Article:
May 10, 2017
By Stephanie West
New York, NY – New Yorkers frequently see breakdowns of the MTA’s elevators and escalators, and a new report released by New York City Comptroller Scott M. Stringer explains why.
The audit found the New York Metropolitan Transportation Authority (MTA) did not perform all scheduled preventive maintenance on nearly 80 percent of sampled escalators and elevators, and that one-third of the MTA’s scheduled preventive maintenance assignments in the sample were completed late – if at all. In addition, the MTA does not systematically track whether and how quickly all of the defects found in its elevators and escalators are corrected. The MTA’s failure to adhere to its own maintenance schedule and ensure that all defects are promptly corrected can pose safety risks for straphangers and threaten accessibility in subway stations.
“New Yorkers constantly see and experience broken elevators and escalators – and this audit shows us why it’s happening,” said New York City Comptroller Scott Stringer. “Preventive maintenance is late or not happening at all, and when defects are identified, work orders aren’t always created. It’s not rocket science – it’s common-sense. If we aren’t proactively servicing these machines, and if we aren’t repairing them when we find problems, they’re going to break down. When seniors and people with disabilities can’t get to where they need to go because of a broken elevator or escalator, government is failing them. This audit isn’t just about basic maintenance. It should be a reminder that behind every broken machine, behind every motionless escalator or elevator, there are people who can’t travel. There are New Yorkers who can’t make it to a job interview or doctor’s appointment,” continued Stringer. ”It’s unfair – and it’s gone on for far too long. It must get fixed.”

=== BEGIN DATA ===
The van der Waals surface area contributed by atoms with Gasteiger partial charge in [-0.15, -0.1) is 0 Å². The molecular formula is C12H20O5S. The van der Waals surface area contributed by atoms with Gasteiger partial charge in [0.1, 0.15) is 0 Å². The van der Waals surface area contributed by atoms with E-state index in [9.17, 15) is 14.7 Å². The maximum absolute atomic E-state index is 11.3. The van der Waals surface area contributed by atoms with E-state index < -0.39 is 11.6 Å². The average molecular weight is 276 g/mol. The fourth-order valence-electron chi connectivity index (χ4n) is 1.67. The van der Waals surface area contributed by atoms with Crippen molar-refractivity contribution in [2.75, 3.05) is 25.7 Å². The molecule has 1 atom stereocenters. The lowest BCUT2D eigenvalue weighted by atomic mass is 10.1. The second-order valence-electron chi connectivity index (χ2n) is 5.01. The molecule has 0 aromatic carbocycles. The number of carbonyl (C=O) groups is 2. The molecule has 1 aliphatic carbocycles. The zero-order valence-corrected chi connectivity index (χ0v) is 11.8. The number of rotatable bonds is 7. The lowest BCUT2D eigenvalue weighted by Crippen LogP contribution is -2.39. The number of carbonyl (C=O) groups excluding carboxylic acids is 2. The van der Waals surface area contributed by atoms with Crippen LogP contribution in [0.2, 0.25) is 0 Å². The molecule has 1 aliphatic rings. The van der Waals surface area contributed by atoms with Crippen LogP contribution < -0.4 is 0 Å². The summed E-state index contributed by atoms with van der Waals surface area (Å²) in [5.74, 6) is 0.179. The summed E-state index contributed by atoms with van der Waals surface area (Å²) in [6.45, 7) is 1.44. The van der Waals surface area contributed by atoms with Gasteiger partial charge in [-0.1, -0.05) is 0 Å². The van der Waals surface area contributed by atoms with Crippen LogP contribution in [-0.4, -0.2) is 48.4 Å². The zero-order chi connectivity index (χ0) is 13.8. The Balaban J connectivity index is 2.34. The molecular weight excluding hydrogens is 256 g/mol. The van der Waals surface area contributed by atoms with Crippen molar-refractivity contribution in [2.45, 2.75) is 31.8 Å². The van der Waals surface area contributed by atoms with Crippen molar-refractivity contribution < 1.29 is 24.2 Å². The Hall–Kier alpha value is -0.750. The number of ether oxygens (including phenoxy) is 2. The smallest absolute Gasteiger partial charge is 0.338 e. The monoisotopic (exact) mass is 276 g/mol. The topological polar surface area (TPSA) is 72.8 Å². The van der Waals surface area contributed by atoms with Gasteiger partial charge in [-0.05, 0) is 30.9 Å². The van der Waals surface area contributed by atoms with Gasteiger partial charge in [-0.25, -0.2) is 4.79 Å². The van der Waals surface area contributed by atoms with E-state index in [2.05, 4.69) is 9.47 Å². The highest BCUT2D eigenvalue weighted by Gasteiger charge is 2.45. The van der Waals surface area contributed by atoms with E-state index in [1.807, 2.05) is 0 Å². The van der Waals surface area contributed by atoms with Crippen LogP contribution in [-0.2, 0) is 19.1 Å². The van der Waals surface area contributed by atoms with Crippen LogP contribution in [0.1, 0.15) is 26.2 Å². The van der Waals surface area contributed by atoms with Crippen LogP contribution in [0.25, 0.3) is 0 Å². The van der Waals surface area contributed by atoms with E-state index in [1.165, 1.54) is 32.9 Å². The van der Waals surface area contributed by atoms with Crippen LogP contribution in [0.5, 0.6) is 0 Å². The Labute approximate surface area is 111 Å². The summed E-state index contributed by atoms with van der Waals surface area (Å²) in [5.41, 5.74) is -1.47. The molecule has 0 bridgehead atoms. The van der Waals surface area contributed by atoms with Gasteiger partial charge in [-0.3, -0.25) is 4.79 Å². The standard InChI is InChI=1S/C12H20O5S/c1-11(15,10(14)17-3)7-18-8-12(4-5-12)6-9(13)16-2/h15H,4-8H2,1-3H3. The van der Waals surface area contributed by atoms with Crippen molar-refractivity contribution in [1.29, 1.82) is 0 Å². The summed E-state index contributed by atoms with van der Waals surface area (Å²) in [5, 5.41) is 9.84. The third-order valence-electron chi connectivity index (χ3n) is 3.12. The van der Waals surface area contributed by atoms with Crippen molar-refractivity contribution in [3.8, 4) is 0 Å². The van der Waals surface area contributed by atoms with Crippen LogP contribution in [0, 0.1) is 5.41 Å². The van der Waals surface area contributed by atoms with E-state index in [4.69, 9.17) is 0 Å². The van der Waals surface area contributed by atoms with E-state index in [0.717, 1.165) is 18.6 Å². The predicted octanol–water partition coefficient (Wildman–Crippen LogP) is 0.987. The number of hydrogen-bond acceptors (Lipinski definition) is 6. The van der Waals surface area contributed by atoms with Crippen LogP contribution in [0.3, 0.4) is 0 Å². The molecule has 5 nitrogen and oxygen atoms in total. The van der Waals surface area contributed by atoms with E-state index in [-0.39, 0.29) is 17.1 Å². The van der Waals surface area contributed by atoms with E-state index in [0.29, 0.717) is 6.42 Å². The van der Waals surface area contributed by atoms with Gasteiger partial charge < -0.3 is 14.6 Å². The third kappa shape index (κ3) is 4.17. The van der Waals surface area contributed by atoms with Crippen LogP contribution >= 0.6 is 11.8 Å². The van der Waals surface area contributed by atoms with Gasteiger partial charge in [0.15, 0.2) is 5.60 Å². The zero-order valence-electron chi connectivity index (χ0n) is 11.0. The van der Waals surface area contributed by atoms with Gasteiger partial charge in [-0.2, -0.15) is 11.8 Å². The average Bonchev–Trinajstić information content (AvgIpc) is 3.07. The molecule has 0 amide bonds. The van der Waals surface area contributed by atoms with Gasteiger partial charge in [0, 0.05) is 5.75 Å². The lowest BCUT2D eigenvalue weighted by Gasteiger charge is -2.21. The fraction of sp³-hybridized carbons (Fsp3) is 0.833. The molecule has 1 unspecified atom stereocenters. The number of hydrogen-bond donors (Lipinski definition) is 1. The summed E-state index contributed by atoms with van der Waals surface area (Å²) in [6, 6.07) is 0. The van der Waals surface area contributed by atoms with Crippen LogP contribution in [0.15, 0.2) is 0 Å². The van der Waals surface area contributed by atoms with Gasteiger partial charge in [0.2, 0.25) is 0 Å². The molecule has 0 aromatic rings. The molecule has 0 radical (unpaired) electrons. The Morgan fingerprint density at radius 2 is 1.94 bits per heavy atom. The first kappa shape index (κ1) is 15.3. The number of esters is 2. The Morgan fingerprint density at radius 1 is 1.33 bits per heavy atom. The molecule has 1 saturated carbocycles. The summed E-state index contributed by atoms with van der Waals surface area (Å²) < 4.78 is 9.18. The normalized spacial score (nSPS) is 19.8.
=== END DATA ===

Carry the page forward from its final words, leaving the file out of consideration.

Even though proactive, preventive maintenance is critical to ensuring that elevators and escalators function properly, the Comptroller’s audit shows that preventive maintenance isn’t being completed on time. In many cases, work orders were never created, even after new defects were found during preventive maintenance or inspections. In addition, NYCT does not track when or even whether all defects have been corrected. NYCT’s database does not have a dedicated data field in which specific defects that need to be corrected can be listed. As a result of these breakdowns in process, NYCT’s ability to ensure that its 407 elevators and escalators are operating in good condition is hindered.